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It’s hard to describe Cape Town’s visage in a single superlative - it might just be the most visually striking city in the world. This captivating city appears carved out of rock, flanked by the ever-present mountain ranges that decline sharply into the shimmering ocean below. The way that the city appears to nestle itself up against ranges, crowned by the Lion’s Head peak always feels appropriate for “The Mother City”. The mountain ranges perched against the glimmering sea aptly reflects the feel of this gorgeous destination - elegant yet rugged, sophisticated yet down to earth.
The ultra-fashionable Victoria and Alfred Waterfront provide upscale shopping and dining, while Long Street pulls a Jekyll and Hyde act transforming from bohemian day hang to Bourbon Street-esque party capital come dusk. The wine growing valleys of Stellenbosch, Constantia and Franschoek combine breathtaking scenery and outstanding wines. With this much competition, many vineyards go above and beyond - boasting art galleries and even wildlife conservation programs. Though the finer things in life are nice, Cape Towners are often most content with a braai (South African style barbecue) while enjoying a sundowner - enjoying a couple drinks at (you guessed it), sundown.
South Africa is an adventurous destination at its core, and Cape Town doesn’t shy away from this reputation. Hike the Platteklip Gorge up to the crest of Table Mountain for stunning panoramic views of the valley or wander down the laid back surf beach of Muizenberg. Lion’s Head and Signal Hill (also known as the more comical Lion’s Rump) are stunning hikes in their own right - all four within city limits. If you’re looking to get further afield, the historically significant Cape of Good Hope and Cape Point are simply remarkable. Numerous tour companies provide diving trips as well as heart-thumping caged shark dives. If existential terror isn’t your thing, there’s always the adorable Boulder Beach penguins - no cage required.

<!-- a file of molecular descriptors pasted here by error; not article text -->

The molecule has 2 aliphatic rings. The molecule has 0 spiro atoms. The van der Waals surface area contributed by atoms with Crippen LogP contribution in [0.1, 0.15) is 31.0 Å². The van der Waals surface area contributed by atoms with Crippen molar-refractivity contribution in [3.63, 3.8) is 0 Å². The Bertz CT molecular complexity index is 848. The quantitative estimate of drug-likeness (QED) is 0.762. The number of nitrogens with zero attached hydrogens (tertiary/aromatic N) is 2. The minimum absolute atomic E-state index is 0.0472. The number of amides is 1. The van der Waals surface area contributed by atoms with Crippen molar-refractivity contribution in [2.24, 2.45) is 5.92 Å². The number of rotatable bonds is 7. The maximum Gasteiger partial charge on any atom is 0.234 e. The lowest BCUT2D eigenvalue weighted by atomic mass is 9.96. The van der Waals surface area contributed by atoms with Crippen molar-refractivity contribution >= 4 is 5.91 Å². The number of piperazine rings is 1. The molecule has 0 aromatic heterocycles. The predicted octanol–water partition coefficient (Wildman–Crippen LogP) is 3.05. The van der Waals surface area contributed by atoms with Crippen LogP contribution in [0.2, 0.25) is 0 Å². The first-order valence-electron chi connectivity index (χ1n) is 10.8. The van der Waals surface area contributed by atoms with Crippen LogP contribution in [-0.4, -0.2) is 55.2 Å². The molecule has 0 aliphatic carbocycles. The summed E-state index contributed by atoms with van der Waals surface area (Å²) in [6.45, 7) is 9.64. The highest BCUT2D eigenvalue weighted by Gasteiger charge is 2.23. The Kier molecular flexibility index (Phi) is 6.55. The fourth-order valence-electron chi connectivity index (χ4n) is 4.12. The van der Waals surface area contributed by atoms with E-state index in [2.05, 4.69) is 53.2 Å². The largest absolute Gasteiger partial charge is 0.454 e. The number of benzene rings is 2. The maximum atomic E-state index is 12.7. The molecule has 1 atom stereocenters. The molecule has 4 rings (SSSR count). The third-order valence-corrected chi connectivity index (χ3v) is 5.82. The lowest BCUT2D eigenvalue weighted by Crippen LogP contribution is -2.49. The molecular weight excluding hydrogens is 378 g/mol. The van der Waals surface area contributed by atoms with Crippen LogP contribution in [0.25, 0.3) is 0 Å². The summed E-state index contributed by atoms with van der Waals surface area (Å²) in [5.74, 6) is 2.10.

Though affluent and diverse, Cape Town still very much bears the scars of apartheid and is host to many nationally significant apartheid-era sites. The District Six museum somberly remembers the historic district where former slaves and migrants were marginalized; the Slave Lodge remembers the conditions that slaves of the Dutch East India Company were forced to reside as they toiled away. Robben Island is perhaps its most significant apartheid-era historic site, an inauspicious looking island with 400 years of unsavory history. From prison to leper colony to military outpost to prison again, Robben Island is most known for its legacy as political prison, beginning in 1961. For decades, Robben Island was used as a political prison, detaining apartheid opponents including the illustrious Nelson Mandela for 18 years of his 27 years imprisoned. In many ways, Cape Town remains spatially and economically segregated in many of its townships - like much of South Africa, it remains a work in progress to attempt to make amends for the damage of Apartheid.